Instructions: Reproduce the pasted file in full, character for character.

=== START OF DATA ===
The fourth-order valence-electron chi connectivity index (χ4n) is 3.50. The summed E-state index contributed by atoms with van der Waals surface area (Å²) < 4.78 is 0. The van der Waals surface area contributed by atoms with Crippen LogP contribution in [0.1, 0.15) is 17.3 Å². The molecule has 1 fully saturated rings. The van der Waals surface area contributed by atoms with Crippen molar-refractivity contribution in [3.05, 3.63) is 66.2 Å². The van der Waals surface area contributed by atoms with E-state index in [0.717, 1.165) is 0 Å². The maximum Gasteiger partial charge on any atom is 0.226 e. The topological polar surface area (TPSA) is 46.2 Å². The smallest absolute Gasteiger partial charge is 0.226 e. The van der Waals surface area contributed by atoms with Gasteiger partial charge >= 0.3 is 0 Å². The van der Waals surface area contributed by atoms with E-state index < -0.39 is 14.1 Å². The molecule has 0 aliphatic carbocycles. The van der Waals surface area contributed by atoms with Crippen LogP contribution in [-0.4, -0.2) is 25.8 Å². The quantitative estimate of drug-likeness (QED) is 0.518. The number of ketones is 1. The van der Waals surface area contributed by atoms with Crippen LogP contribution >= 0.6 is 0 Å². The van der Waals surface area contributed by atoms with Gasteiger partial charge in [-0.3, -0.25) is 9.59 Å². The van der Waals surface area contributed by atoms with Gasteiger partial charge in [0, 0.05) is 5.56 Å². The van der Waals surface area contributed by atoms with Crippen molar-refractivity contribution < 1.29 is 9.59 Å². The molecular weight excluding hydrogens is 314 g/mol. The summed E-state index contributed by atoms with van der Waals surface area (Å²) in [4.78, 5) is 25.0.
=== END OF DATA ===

The fourth-order valence-electron chi connectivity index (χ4n) is 3.50. The summed E-state index contributed by atoms with van der Waals surface area (Å²) < 4.78 is 0. The van der Waals surface area contributed by atoms with Crippen LogP contribution in [0.1, 0.15) is 17.3 Å². The molecule has 1 fully saturated rings. The van der Waals surface area contributed by atoms with Crippen molar-refractivity contribution in [3.05, 3.63) is 66.2 Å². The van der Waals surface area contributed by atoms with E-state index in [0.717, 1.165) is 0 Å². The maximum Gasteiger partial charge on any atom is 0.226 e. The topological polar surface area (TPSA) is 46.2 Å². The smallest absolute Gasteiger partial charge is 0.226 e. The van der Waals surface area contributed by atoms with Gasteiger partial charge >= 0.3 is 0 Å². The van der Waals surface area contributed by atoms with E-state index < -0.39 is 14.1 Å². The molecule has 0 aliphatic carbocycles. The van der Waals surface area contributed by atoms with Crippen LogP contribution in [-0.4, -0.2) is 25.8 Å². The quantitative estimate of drug-likeness (QED) is 0.518. The number of ketones is 1. The van der Waals surface area contributed by atoms with Crippen LogP contribution >= 0.6 is 0 Å². The van der Waals surface area contributed by atoms with Gasteiger partial charge in [-0.3, -0.25) is 9.59 Å². The van der Waals surface area contributed by atoms with Gasteiger partial charge in [0, 0.05) is 5.56 Å². The van der Waals surface area contributed by atoms with Crippen molar-refractivity contribution < 1.29 is 9.59 Å². The molecular weight excluding hydrogens is 314 g/mol. The summed E-state index contributed by atoms with van der Waals surface area (Å²) in [4.78, 5) is 25.0.